Written by Max Aita
Most of what I am sharing here of the Bulgarian System is from my personal experience training with a few key people that shared with me their knowledge. Those people are Ivan Abadjiev-creator of the system, Martin Pashov-whose father was an Olympic Bronze medalist under the system, and Steve Gough. Gough is a US coach who has developed many talented lifters throughout his career. He came to many of the same conclusions as Abadjiev had and in a similar way throughout his career. Having trained under both men I can attest to the almost identical similarities of both systems.
The Way It Was
The largely dominant USSR had developed many of the top lifters in the world during the late 60’s and early 70’s. The training regimes developed were rooted in a methodical system that planned the training using a phasic structure in which development of different motor qualities and technical skills were emphasized at different times in the training year.
A strict adherence to the technical skills and components were emphasized over an emphasis on simply achieving the entire workload at all costs. Many excellent coaches and excellent lifters were developed with this system and still to this day many coaches are using the foundations of this system to produce world and olympic champions.
Abadjiev’s system deviated from this system as he moved up the ranks to become the National coach of Bulgaria.
The transformation of the training system that took place was subtle over the course of years. It was not simply invented overnight and I believe that a large part of the system was rooted in Abadjiev’s own personality and character as an individual. His extreme work ethic and unwavering determination to win was a major theme in his coaching.
The elimination of many exercises and a shift in training loads toward the highest end of the intensity spectrum are key characteristics of the Bulgarian model. However the more overlooked and what I believe to be the more significant changes were in how frequently they competed and how much of the training environment revolved around competition. There were many many competitions planned in the year, over 10 in some cases, contrast that with 2-4 traditionally.
The other modifications were an absolute effort by the athletes at achieving the planned training loads regardless of technical mistakes or failed lifts. This approach has both a positive and negative influence. On one hand with the increase in training loads and the intensification of frequent competitions lifters become very capable and very familiar with the competitive environment. In most cases they are able to achieve numbers far in excess of what they would on the competitive stage during training sessions. On the other side of that scenario there is an inherent risk of injury in training when training at that level. The major down side is that technical mastery can become difficult, especially for novice and intermediate lifters.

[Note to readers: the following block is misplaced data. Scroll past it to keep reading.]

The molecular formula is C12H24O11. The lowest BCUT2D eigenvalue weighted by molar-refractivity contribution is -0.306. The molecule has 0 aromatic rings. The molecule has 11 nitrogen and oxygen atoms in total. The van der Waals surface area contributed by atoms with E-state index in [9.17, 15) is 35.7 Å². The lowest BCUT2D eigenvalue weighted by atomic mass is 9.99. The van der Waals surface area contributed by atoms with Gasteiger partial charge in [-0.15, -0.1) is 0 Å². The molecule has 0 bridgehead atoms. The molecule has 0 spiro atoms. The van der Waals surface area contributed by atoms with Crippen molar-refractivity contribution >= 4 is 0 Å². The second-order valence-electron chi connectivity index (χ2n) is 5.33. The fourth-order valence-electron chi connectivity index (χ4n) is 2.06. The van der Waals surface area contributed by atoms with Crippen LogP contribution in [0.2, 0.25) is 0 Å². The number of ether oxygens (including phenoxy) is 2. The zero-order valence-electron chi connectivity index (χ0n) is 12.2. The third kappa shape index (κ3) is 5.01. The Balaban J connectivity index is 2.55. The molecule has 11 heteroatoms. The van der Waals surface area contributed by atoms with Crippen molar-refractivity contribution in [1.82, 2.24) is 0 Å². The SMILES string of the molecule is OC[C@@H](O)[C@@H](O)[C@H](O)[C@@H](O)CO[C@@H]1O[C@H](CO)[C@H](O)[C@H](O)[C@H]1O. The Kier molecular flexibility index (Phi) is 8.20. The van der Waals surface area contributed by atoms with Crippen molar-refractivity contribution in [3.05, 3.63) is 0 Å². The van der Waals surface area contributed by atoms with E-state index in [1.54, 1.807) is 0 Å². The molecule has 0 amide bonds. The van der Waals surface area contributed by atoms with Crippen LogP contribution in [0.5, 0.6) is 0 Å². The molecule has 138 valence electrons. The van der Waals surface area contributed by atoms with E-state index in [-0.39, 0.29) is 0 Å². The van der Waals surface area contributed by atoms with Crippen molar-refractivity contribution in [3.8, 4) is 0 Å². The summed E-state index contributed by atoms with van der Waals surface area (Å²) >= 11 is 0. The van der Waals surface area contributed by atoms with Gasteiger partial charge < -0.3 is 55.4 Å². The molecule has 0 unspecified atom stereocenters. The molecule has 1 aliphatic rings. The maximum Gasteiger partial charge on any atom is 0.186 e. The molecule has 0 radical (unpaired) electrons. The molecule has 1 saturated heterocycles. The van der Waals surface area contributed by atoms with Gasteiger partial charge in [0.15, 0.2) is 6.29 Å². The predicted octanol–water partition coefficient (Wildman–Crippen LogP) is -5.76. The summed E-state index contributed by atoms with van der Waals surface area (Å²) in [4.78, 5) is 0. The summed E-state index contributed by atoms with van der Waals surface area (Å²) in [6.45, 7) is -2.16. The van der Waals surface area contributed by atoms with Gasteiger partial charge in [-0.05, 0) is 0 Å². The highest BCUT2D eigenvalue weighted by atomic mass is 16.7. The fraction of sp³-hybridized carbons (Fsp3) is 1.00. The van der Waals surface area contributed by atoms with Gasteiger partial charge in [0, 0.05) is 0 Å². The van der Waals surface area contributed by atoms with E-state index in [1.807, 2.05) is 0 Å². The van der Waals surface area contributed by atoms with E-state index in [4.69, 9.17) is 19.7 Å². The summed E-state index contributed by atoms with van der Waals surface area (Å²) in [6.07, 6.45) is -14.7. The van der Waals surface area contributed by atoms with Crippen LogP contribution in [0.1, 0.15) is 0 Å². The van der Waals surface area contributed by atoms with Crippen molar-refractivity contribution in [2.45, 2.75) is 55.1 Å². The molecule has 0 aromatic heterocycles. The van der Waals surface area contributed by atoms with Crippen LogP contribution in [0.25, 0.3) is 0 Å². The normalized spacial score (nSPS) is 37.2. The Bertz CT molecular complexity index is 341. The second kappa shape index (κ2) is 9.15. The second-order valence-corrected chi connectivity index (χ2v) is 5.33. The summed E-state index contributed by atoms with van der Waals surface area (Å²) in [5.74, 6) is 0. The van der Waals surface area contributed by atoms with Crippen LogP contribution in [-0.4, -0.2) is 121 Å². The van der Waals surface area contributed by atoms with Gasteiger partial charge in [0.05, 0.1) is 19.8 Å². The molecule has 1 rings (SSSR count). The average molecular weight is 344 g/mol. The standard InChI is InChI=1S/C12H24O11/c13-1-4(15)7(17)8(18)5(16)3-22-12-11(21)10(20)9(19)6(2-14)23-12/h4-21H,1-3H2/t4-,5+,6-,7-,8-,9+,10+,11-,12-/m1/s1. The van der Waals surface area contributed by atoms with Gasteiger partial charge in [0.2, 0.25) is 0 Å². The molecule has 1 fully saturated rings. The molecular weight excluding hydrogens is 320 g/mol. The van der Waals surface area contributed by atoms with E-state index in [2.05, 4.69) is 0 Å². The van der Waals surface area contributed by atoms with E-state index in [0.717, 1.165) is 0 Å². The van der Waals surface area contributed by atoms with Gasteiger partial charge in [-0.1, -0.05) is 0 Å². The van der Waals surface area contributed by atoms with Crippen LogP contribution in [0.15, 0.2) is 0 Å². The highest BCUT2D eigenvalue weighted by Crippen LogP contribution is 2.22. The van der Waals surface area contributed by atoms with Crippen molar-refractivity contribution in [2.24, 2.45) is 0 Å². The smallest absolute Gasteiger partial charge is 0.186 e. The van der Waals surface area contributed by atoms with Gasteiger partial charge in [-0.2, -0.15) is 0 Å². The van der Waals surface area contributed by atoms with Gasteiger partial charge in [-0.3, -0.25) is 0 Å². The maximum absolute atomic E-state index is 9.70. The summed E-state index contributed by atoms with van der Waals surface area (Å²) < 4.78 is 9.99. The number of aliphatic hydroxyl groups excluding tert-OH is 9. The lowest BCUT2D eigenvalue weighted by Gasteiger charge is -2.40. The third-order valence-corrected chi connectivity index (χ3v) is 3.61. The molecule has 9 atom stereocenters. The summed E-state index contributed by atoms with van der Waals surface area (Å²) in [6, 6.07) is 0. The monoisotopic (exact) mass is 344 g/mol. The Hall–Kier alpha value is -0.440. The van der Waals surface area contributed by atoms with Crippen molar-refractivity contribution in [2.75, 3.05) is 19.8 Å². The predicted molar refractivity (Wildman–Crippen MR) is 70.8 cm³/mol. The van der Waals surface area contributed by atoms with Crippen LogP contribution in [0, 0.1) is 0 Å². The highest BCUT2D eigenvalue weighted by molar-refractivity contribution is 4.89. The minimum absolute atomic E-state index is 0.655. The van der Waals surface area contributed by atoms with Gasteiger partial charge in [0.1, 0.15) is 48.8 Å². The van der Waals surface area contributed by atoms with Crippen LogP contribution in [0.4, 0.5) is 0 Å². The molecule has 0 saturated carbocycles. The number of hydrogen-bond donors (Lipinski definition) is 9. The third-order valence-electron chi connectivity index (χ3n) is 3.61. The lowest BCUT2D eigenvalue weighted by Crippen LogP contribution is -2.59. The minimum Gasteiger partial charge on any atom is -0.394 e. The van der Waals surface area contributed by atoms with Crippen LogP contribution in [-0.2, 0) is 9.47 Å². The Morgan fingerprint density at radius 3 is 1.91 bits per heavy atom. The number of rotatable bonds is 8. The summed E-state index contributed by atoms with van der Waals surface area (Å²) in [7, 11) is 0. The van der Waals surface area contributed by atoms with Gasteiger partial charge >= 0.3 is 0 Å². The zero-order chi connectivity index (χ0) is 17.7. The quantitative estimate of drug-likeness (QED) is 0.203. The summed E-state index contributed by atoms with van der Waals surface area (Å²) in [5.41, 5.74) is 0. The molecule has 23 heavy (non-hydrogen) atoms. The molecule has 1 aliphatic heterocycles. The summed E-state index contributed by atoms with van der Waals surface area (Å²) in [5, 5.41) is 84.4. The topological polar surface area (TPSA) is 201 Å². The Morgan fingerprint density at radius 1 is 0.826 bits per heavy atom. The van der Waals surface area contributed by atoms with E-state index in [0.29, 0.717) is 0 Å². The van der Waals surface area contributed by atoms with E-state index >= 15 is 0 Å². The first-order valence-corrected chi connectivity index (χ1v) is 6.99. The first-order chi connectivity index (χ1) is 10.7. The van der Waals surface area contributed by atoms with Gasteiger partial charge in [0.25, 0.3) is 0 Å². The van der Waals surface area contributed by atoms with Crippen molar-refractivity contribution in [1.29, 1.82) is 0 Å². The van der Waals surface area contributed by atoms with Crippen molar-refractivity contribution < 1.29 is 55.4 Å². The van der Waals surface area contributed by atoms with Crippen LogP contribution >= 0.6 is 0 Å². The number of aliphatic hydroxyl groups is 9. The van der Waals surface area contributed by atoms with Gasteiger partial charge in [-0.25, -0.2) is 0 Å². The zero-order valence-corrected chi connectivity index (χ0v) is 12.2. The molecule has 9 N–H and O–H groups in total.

|Phasic structure||Multiple phases with distinct emphasis on different motor qualities||Practically indistinguishable phases for most of the yearly plan|
|Variety of exercises used||Large pool of exercise variations aimed at addressing technical, and physical weaknesses, in conjunction with different phases of highly specific work aimed at realizing high results in the competitive exercises.||Very limited pool of exercises aimed at directing all available physical resources into achieving high results in the classic lifts.|
|Intensity of the classic lifts||Small distribution of lifts to maximum relative to the total volume of training||Large portion of the classic lifts done to maximum intensity relative to the total volume of training.|
|Development of leg strength||Lower frequency to workouts.|
Submaximum weights lifted for multiple repetition sets over multiple sets
|High frequency workouts. Maximum weights and near maximum weights lifted for low repetitions over very few sets.|
|Development of back strength||Large volume of loading devoted to development of back strength and technical reinforcement through the use of pulls/deadlifting exercises||As a standard very little if any pulling exercises included in normal training.|
Some of the training ideas that pass themselves off as the Bulgarian system, while not inherently bad or wrong, that I have seen are not accurate to the system. One of these ideas is the “daily maximum”. This is the concept that a lifter train with a weight that is essentially the most they can lift on that particular day based on how it feels or how technically correct it is.
This idea was never a concept I heard Abadjiev talk about or other lifters for that matter.
The if the loading called for a maximum then the lifter is expected to attempt an absolute maximum. Its not to say that you have to miss lifts overtime you trained but it was certainly not uncommon.